Practically every customer today asks about cloud connectivity, as they seek to roll out robust hybrid deployments, says Michael Goh, director of data center services at NTT Singapore.
Unsurprisingly, the push towards hybrid cloud is motivated by a desire to tap into the unique elasticity and agility that this architecture offers, while still remaining firmly in control of their data.
The enterprise cloud
“Hybrid is definitely a trend. Almost all requirements that I can see today outside of the financial services institutes include a hybrid cloud infrastructure,” Goh said. “Everyone is trying to connect to cloud providers so that they can burst their services using the cloud.
“The most common way entails putting common applications such as web and email in the public cloud, while sensitive data reside within their infrastructure – be it colocation or an on-premises private cloud.”
Meeting the evolving needs of enterprises is likely the reason for NTT’s strong push into the cloud. The company is both a colocation provider and cloud provider, and its cloud infrastructure supports both hosted private cloud and public cloud offerings. NTT has also invested considerably in a cloud management platform to tie everything together.
“Our cloud management platform allows for connectivity not just to our infrastructure, but also to multiple third-party cloud providers,” Goh explained. “Aside from standard cloud agility and auto provisioning capabilities, our cloud also works with other cloud providers such as Amazon Web Services (AWS) and Microsoft Azure, as well as bare metal provisioning.”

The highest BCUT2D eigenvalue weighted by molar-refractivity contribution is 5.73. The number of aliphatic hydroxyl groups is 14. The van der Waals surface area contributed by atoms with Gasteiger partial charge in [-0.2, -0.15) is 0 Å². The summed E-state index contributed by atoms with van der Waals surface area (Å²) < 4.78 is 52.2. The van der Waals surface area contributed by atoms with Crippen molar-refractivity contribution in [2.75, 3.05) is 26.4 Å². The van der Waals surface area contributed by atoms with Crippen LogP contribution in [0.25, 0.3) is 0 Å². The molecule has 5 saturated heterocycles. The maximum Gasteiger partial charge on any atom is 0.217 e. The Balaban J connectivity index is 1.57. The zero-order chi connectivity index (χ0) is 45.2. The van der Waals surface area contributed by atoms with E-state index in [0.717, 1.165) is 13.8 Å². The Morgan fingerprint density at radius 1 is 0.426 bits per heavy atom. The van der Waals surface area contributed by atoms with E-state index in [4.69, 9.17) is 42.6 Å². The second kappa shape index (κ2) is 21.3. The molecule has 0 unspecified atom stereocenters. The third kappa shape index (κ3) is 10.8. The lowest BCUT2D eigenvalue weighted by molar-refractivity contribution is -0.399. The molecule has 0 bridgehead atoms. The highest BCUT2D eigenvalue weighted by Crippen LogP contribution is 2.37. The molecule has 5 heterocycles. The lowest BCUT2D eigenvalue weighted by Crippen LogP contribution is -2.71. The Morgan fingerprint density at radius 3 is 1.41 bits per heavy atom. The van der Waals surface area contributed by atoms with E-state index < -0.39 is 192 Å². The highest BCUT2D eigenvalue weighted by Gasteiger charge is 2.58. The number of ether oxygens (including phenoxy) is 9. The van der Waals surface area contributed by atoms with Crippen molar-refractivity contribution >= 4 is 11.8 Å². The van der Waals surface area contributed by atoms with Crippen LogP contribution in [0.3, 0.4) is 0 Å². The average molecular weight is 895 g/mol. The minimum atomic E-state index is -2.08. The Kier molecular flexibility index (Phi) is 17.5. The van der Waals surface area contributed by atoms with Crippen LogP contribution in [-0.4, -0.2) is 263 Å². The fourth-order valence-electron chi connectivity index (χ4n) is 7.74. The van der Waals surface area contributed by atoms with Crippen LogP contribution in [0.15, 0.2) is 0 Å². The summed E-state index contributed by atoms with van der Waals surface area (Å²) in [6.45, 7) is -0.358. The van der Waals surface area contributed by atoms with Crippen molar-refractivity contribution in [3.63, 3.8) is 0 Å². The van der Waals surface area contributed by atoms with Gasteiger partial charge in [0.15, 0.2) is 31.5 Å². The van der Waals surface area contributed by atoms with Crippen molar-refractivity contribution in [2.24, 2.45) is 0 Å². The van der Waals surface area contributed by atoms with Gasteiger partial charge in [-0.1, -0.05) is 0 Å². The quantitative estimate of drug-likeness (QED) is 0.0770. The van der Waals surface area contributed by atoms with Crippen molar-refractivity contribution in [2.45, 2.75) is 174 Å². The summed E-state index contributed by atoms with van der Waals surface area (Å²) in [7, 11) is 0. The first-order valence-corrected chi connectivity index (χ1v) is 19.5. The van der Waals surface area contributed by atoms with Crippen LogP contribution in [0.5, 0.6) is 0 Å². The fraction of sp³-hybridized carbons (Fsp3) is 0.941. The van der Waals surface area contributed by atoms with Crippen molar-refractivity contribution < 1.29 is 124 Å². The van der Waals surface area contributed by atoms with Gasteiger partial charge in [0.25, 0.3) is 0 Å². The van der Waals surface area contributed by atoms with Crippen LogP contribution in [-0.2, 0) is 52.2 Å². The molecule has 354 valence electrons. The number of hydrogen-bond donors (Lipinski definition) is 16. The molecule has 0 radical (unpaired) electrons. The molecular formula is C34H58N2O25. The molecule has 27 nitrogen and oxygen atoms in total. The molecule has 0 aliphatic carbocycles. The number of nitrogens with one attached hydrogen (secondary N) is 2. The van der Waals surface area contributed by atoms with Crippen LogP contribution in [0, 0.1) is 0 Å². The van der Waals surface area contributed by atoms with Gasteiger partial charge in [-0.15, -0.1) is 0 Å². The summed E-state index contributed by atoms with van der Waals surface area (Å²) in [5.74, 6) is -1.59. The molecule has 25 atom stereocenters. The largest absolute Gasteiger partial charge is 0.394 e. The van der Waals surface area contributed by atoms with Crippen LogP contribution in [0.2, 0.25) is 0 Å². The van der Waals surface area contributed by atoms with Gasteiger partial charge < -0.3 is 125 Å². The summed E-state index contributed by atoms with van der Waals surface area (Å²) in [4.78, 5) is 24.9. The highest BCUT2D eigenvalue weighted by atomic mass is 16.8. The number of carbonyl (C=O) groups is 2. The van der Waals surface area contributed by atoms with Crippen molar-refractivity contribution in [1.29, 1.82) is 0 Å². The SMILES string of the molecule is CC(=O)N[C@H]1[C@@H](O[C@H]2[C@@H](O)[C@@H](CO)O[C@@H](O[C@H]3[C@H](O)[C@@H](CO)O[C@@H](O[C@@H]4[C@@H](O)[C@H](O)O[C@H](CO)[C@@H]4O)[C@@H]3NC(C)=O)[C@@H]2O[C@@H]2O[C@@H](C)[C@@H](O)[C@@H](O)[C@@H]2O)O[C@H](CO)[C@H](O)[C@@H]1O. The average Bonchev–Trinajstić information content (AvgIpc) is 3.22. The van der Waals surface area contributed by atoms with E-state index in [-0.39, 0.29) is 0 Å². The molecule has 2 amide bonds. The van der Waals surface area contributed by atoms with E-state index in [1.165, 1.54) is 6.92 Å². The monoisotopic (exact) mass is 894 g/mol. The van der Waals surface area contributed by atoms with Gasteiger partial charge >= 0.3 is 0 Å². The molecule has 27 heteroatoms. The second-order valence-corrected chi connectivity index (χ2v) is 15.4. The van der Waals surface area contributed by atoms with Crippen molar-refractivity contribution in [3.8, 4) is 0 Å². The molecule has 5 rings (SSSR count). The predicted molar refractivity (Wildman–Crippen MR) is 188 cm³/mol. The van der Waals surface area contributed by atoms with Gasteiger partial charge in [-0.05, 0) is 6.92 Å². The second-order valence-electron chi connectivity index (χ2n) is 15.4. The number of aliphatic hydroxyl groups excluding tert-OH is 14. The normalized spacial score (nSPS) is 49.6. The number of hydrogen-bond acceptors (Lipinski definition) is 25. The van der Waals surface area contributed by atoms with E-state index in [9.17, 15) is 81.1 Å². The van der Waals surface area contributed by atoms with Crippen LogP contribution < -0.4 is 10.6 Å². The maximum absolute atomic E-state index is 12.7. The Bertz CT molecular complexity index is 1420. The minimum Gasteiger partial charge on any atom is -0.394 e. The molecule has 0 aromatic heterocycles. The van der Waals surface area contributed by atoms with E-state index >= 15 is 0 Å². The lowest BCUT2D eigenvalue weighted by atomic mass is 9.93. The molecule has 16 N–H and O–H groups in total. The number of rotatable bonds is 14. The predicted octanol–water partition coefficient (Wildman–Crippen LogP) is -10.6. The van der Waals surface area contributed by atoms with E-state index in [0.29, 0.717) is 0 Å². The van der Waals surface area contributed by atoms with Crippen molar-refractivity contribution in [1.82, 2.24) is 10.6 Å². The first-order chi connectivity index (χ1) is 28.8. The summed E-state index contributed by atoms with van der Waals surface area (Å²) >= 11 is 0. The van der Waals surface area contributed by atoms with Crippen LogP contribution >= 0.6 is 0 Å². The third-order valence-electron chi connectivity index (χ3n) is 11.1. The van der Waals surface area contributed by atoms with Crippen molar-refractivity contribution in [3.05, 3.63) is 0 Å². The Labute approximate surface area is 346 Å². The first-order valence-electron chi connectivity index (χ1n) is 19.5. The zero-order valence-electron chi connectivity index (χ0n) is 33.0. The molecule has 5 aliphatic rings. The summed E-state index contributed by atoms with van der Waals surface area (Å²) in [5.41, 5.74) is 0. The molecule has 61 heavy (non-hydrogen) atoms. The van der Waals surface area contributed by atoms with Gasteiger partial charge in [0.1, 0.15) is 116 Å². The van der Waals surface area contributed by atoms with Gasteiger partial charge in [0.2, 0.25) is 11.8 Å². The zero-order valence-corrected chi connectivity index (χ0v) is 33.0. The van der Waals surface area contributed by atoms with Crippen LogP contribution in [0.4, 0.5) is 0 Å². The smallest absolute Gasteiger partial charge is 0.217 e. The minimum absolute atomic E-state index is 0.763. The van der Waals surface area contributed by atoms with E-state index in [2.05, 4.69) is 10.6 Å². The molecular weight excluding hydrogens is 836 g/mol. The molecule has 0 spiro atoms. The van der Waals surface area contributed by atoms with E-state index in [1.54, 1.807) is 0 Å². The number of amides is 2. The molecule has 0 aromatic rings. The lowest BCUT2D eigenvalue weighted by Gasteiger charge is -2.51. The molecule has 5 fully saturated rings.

NTT’s cloud is available at dozens of locations around the world - and all of them are interconnected. “We connect our enterprise cloud data centers together using our private connectivity at 10Gbps between sites.”
Getting it right
According to Goh, one of the biggest challenges for hybrid deployments revolves around correctly estimating the colocation space that is required. “The most difficult aspect for customers is to size up their colocation space. They may plan for a certain size, but more often than not, make changes within two to three years, or even in the same year. Some may expand, while others may reduce their footprint.”
Nevertheless, getting your colocation requirements right is possible, and Goh has seen a few companies manage this very well.
“There are some very good CIOs who spend a lot of time planning and on the framework, rather than just reacting on business requirements. The latter are sometimes too tied down to fulfilling those requirements to be able to plan properly for the future,” he noted.
“[Successful] companies typically have very strong framework and policies when it comes to cloud deployments. They are very clear about what goes into the cloud and what doesn’t go into the cloud. They take a longer term view of their business requirements of up to three to five years.”
Of course, Goh was quick to highlight that NTT offers consulting for planning and deploying cloud services, and has managed services and networking capabilities on top of its cloud and colocation offerings.
Any parting words of wisdom?
“You need to look for providers and data centers that offer a hybrid connection. In this day and age, we need to be flexible and not be tied to a single provider. Look at different vendors. Most providers are in a good position to advise them on their route to the hybrid cloud. Don’t rush, do your proper planning. These are the fundamentals to the journey.”
To find out more about data centers in Singapore visit the DatacenterDynamics Converged conference, taking place at the Marina Bay Sands Expo and Convention Center on 14-15 September.